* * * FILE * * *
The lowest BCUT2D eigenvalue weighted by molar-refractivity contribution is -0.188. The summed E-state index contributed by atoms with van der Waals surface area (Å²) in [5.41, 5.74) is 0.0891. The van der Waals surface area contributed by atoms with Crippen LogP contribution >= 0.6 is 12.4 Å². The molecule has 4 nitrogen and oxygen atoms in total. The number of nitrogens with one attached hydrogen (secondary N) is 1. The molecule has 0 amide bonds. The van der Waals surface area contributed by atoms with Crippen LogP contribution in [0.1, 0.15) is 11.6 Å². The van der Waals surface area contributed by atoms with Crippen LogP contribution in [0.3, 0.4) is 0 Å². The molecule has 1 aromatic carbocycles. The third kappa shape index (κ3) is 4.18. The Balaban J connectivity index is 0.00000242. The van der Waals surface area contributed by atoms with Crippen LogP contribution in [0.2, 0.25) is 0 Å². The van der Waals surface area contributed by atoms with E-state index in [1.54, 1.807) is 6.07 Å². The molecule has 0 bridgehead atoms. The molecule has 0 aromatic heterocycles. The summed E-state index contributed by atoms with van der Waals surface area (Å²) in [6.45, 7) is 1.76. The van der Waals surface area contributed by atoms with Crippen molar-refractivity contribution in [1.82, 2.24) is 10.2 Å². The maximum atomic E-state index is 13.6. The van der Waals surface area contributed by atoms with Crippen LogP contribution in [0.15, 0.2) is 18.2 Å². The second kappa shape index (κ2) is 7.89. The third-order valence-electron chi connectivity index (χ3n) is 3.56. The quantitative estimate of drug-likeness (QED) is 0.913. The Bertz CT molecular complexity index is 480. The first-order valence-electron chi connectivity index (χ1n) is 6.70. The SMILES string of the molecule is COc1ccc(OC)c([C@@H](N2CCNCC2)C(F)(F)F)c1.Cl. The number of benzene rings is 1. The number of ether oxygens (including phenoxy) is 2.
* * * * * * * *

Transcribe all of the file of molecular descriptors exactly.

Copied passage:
The lowest BCUT2D eigenvalue weighted by molar-refractivity contribution is -0.188. The summed E-state index contributed by atoms with van der Waals surface area (Å²) in [5.41, 5.74) is 0.0891. The van der Waals surface area contributed by atoms with Crippen LogP contribution >= 0.6 is 12.4 Å². The molecule has 4 nitrogen and oxygen atoms in total. The number of nitrogens with one attached hydrogen (secondary N) is 1. The molecule has 0 amide bonds. The van der Waals surface area contributed by atoms with Crippen LogP contribution in [0.1, 0.15) is 11.6 Å². The van der Waals surface area contributed by atoms with Crippen LogP contribution in [0.3, 0.4) is 0 Å². The molecule has 1 aromatic carbocycles. The third kappa shape index (κ3) is 4.18. The Balaban J connectivity index is 0.00000242. The van der Waals surface area contributed by atoms with Crippen LogP contribution in [0.2, 0.25) is 0 Å². The van der Waals surface area contributed by atoms with E-state index in [1.54, 1.807) is 6.07 Å². The molecule has 0 bridgehead atoms. The molecule has 0 aromatic heterocycles. The summed E-state index contributed by atoms with van der Waals surface area (Å²) in [6.45, 7) is 1.76. The van der Waals surface area contributed by atoms with Crippen molar-refractivity contribution in [1.82, 2.24) is 10.2 Å². The maximum atomic E-state index is 13.6. The van der Waals surface area contributed by atoms with Crippen LogP contribution in [0.15, 0.2) is 18.2 Å². The second kappa shape index (κ2) is 7.89. The third-order valence-electron chi connectivity index (χ3n) is 3.56. The quantitative estimate of drug-likeness (QED) is 0.913. The Bertz CT molecular complexity index is 480. The first-order valence-electron chi connectivity index (χ1n) is 6.70. The SMILES string of the molecule is COc1ccc(OC)c([C@@H](N2CCNCC2)C(F)(F)F)c1.Cl. The number of benzene rings is 1. The number of ether oxygens (including phenoxy) is 2.